In Genesis 17:10-14 God gives Abraham the sign of circumcision as a part of the covenant He was making with him. He Says, “This is my covenant, which you shall keep, between me and you and your offspring after you: Every male among you shall be circumcised. You shall be circumcised in the flesh of your foreskins, and it shall be a sign of the covenant between me and you. He who is eight days old among you shall be circumcised. Every male throughout your generations, whether born in your house or bought with your money from any foreigner who is not of your offspring, both he who is born in your house and he who is bought with your money, shall surely be circumcised. So shall my covenant be in your flesh an everlasting covenant. Any uncircumcised male who is not circumcised in the flesh of his foreskin shall be cut off from his people; he has broken my covenant.” Circumcision was a permanent symbol that signified the children of Abraham were also in covenant with God and was codified into the Jewish law in Leviticus 12:3. All who came after, in his line, were to wear the same permanent symbol.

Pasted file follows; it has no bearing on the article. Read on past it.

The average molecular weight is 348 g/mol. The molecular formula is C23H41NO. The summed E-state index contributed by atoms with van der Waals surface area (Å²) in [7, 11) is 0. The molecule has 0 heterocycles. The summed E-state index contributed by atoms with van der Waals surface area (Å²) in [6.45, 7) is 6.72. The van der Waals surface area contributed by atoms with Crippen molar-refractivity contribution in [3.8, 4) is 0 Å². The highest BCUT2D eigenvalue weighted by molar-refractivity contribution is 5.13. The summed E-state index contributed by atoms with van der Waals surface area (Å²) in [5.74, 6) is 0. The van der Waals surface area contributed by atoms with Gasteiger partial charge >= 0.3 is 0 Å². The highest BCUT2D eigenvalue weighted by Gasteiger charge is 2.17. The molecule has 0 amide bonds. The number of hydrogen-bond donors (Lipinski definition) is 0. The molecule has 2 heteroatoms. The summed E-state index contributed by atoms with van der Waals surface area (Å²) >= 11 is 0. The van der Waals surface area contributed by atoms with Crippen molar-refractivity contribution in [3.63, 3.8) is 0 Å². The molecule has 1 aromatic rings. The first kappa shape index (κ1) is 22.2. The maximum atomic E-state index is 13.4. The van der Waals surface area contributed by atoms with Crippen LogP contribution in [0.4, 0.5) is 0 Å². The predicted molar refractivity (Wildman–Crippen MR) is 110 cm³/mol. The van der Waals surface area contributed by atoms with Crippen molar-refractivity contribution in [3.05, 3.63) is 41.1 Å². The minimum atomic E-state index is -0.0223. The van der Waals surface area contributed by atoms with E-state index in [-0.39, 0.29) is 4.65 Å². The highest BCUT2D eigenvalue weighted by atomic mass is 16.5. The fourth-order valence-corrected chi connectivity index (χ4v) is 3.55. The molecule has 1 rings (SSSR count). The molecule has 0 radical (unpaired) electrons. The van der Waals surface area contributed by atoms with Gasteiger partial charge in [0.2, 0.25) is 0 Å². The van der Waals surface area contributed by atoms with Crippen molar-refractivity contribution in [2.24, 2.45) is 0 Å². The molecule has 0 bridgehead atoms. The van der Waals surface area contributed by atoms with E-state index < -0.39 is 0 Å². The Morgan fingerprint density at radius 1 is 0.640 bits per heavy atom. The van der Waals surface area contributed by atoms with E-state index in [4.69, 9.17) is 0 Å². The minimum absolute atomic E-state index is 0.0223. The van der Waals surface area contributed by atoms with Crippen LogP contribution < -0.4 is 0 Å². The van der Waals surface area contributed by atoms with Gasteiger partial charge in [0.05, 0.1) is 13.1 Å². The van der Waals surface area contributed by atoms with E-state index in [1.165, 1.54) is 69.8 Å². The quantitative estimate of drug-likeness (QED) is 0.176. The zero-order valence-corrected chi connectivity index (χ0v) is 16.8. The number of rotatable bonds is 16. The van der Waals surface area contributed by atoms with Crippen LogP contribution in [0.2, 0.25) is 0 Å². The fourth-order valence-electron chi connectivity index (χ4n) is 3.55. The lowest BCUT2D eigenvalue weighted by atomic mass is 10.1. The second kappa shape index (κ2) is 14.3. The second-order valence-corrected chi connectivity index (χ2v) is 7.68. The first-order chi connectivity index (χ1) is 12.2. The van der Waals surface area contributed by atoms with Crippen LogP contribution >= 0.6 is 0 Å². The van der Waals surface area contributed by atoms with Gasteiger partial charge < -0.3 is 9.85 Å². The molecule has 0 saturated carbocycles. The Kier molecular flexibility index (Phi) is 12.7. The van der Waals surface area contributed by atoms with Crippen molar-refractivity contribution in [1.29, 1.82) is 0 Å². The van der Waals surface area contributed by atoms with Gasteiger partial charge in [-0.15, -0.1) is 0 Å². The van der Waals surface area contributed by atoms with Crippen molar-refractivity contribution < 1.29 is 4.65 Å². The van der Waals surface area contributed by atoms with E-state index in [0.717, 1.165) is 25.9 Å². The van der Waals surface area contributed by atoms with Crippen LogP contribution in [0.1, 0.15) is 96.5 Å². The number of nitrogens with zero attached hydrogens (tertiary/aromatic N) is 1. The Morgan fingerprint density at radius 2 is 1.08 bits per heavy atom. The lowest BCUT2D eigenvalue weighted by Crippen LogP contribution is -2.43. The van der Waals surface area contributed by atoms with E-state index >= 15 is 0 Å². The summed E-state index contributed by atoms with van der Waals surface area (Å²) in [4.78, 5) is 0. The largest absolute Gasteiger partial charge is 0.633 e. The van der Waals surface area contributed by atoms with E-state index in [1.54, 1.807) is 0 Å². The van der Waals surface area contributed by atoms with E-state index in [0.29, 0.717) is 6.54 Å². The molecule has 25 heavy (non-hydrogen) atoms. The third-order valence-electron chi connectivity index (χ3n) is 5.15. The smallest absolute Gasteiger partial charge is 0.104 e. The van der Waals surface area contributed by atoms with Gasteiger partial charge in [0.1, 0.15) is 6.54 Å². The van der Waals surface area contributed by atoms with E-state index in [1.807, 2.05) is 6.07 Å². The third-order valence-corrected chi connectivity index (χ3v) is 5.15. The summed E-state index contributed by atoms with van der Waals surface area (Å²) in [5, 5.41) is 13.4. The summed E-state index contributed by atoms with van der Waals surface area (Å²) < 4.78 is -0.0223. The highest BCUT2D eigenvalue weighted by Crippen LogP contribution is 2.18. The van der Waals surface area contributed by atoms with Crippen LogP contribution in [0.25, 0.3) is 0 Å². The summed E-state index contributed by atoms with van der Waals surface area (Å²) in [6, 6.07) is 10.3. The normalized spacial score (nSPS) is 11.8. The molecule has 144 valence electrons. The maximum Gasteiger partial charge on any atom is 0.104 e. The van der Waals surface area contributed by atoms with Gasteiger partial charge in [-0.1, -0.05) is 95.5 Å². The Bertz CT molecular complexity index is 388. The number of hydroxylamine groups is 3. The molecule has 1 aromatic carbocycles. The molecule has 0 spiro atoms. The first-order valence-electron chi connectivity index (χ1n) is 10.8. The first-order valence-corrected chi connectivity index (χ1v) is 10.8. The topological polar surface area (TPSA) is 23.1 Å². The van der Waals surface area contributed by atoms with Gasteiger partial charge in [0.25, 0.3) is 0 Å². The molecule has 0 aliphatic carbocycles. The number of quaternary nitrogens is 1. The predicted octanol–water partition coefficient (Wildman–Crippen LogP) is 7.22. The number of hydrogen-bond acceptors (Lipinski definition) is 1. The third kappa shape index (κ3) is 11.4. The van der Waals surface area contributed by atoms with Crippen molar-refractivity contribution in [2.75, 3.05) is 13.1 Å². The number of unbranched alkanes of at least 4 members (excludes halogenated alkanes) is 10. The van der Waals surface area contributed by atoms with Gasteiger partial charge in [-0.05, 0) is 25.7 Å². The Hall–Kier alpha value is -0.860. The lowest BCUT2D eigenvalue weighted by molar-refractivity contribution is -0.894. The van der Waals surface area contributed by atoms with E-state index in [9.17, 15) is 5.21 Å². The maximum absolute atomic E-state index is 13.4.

Outward signs do not necessarily point to an inward reality. Crosses are often worn by those who are not walking in the faith and have no devotion to it. This sign of circumcision was always meant to be more than an outward sign. Even in the Old Testament it’s not very long before we see a new concept emerge regarding circumcision when God begins talking about the necessity of a circumcision of the heart (see Deuteronomy 10:16; Jeremiah 4:4 and 9:25-26; see Jeremiah 6:10 for circumcision of the ears because they did not listen to God). If we jump to the New Testament we see this concept married with the Christian faith. In Galatians 5-6 Paul is battling against the idea of circumcision for the very reason that it is outward only and it obligates new Christians to the old Jewish law that God’s grace now covers. Galatians isn’t the only place where Paul talks about this. In Romans 2:28 he says, “For no one is a Jew who is merely one outwardly, nor is circumcision outward and physical. But a Jew is one inwardly, and circumcision is a matter of the heart, by the Spirit, not by the letter. His praise is not from man but from God.” And in Philippians 3:3 he says, “For it is we who are the circumcision, we who serve God by his Spirit, who boast in Christ Jesus, and who put no confidence in the flesh.”